There's code that does this on GitHub, but it's in a "feature" or whatever and I have no idea how to work with that, so I haven't tested it with my own branch. My impression is that the PanelDue code will make it into Smoothie edge sometime this year.

I do plan to bring that code in once it's a part of the main Smoothie branch, and I do have a PanelDue to test it with. However, I've switched to using OctoPrint on a Raspberry Pi instead. With both Smoothie and Duet, I was never able to upload files faster than about 20KB/sec, which I have lost all patience for. I think this is because both the Duet and Smoothieboard use crappy, slow peripherals to write to the card. The same SD card that does 20K/sec on either of those boards will gobble up the same 20MB file in a second or less on a real computer, so I don't buy the "different SD cards have better quality" argument. With OctoPrint, the file uploads are functionally instantaneous. I could throw a 100MB G-code file at that thing, and it would be done in a few seconds.

dc42, if you have a line to whoever does the hardware on the Duet, tell them their next board version NEEDS to use a microcontroller with SDIO, especially if they want to compete with the Smoothieboard 2 - which will definitely have that feature. The PanelDue is nice - REALLY nice - but for about the same money, I can have a Raspberry Pi 3 with a touchscreen. While sometimes more difficult to set up, once it is set up, the interface is just as nice, and the upload speed is perfect. If I have to choose between zero setup with slow uploads, and difficult setup with instant uploads, I will choose the latter every time because I only have to set it up once, and I won't miss the time spent on that once it's in production. The time spent waiting for slow uploads irritated me every day.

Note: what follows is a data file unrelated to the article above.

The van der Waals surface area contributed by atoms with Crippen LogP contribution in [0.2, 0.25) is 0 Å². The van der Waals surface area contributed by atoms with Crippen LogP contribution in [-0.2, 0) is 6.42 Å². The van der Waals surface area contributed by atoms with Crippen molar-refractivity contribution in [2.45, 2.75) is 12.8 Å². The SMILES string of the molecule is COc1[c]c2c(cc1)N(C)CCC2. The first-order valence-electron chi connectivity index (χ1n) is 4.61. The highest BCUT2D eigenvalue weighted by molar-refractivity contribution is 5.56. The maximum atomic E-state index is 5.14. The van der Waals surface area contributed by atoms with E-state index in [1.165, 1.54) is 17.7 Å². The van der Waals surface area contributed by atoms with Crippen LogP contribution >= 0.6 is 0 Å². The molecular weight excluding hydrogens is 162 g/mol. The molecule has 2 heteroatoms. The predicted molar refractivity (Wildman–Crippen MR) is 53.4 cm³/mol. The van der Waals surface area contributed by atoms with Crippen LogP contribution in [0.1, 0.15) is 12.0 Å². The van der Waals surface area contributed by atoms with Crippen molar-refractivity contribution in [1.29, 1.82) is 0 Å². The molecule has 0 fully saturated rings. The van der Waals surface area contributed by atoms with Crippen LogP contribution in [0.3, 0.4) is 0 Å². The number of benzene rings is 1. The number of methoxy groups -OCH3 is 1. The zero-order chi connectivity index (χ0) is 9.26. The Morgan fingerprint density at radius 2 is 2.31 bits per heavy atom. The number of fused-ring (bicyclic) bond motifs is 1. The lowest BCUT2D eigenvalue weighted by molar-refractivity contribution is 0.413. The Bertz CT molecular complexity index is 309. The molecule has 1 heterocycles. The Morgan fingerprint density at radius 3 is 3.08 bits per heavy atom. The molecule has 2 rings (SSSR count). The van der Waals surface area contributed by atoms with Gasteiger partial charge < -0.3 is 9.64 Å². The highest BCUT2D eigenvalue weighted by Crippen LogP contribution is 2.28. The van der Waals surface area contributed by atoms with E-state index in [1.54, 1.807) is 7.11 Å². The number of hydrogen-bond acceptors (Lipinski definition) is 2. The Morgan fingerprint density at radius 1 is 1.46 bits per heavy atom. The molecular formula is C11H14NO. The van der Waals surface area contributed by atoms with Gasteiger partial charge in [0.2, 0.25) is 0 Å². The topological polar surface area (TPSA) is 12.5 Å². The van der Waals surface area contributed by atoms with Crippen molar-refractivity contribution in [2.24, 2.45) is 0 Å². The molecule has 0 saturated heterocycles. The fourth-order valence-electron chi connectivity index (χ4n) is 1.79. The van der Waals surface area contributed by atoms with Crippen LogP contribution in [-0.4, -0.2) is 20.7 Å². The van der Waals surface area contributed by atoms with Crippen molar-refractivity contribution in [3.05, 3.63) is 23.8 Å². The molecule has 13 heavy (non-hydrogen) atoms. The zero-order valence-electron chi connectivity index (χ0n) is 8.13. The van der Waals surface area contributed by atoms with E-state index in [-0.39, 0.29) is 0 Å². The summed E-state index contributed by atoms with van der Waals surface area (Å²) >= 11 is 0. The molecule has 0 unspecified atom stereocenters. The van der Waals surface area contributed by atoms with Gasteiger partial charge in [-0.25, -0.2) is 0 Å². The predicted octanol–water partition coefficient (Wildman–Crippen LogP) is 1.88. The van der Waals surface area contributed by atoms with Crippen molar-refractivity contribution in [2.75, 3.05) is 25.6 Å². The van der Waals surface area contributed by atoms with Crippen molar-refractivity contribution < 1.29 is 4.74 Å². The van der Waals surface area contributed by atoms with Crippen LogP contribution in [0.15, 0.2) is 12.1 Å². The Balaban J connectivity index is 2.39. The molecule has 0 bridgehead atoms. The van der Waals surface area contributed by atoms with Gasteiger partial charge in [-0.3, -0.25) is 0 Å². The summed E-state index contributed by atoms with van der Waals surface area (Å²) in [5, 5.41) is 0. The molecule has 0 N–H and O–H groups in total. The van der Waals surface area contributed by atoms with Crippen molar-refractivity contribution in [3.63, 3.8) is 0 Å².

In a perfect world, I could upload G-code to the 3D printer controller as fast as I could to a Pi, and use a PanelDue, and not have to deal with setting up Raspbian and doing all the touchscreen setup (which is anywhere from very easy to very difficult, depending on which Pi and display you use). When the Smoothieboard 2 drops later this year, that will be possible. If the Duet is to remain competitive, it needs to not annoy the hell out of its users with 1990-era upload speeds!!!